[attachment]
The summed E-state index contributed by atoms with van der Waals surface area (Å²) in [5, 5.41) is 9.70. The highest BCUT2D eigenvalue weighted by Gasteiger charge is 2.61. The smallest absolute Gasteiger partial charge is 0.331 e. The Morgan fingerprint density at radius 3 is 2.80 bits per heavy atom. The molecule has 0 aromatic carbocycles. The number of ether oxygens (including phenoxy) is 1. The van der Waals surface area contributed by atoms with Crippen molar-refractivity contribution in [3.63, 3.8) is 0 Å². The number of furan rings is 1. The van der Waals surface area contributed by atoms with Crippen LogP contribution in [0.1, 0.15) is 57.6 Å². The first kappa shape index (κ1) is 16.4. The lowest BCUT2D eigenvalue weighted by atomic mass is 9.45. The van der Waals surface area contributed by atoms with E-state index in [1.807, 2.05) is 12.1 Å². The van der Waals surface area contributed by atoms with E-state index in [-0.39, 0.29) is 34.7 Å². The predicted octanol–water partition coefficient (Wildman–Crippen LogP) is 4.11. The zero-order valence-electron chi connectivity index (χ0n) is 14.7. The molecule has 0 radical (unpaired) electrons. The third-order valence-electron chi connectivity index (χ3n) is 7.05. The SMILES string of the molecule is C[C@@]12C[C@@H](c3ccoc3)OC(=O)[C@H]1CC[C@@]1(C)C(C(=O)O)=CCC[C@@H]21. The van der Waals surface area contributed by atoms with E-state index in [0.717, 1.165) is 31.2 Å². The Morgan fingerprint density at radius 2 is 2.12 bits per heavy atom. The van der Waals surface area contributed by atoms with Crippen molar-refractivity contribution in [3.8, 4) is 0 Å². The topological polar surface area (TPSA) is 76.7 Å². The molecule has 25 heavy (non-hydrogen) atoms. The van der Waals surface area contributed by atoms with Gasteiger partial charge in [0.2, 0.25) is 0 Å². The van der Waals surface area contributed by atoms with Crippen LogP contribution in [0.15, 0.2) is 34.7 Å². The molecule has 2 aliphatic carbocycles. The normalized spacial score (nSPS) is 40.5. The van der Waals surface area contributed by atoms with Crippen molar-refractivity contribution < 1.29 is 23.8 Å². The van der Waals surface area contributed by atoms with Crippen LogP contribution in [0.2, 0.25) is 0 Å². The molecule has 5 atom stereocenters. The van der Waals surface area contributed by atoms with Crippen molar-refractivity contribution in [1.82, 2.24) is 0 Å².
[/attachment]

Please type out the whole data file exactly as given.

The summed E-state index contributed by atoms with van der Waals surface area (Å²) in [5, 5.41) is 9.70. The highest BCUT2D eigenvalue weighted by Gasteiger charge is 2.61. The smallest absolute Gasteiger partial charge is 0.331 e. The Morgan fingerprint density at radius 3 is 2.80 bits per heavy atom. The molecule has 0 aromatic carbocycles. The number of ether oxygens (including phenoxy) is 1. The van der Waals surface area contributed by atoms with Crippen molar-refractivity contribution in [3.63, 3.8) is 0 Å². The number of furan rings is 1. The van der Waals surface area contributed by atoms with Crippen LogP contribution in [0.1, 0.15) is 57.6 Å². The first kappa shape index (κ1) is 16.4. The lowest BCUT2D eigenvalue weighted by atomic mass is 9.45. The van der Waals surface area contributed by atoms with E-state index in [1.807, 2.05) is 12.1 Å². The van der Waals surface area contributed by atoms with E-state index in [-0.39, 0.29) is 34.7 Å². The predicted octanol–water partition coefficient (Wildman–Crippen LogP) is 4.11. The zero-order valence-electron chi connectivity index (χ0n) is 14.7. The molecule has 0 radical (unpaired) electrons. The third-order valence-electron chi connectivity index (χ3n) is 7.05. The SMILES string of the molecule is C[C@@]12C[C@@H](c3ccoc3)OC(=O)[C@H]1CC[C@@]1(C)C(C(=O)O)=CCC[C@@H]21. The van der Waals surface area contributed by atoms with E-state index in [0.717, 1.165) is 31.2 Å². The Morgan fingerprint density at radius 2 is 2.12 bits per heavy atom. The van der Waals surface area contributed by atoms with Crippen molar-refractivity contribution in [3.8, 4) is 0 Å². The topological polar surface area (TPSA) is 76.7 Å². The molecule has 25 heavy (non-hydrogen) atoms. The van der Waals surface area contributed by atoms with Gasteiger partial charge in [0.2, 0.25) is 0 Å². The van der Waals surface area contributed by atoms with Crippen LogP contribution in [0.15, 0.2) is 34.7 Å². The molecule has 2 aliphatic carbocycles. The normalized spacial score (nSPS) is 40.5. The van der Waals surface area contributed by atoms with Crippen molar-refractivity contribution < 1.29 is 23.8 Å². The van der Waals surface area contributed by atoms with Crippen LogP contribution in [0.2, 0.25) is 0 Å². The molecule has 5 atom stereocenters. The van der Waals surface area contributed by atoms with Crippen molar-refractivity contribution in [1.82, 2.24) is 0 Å².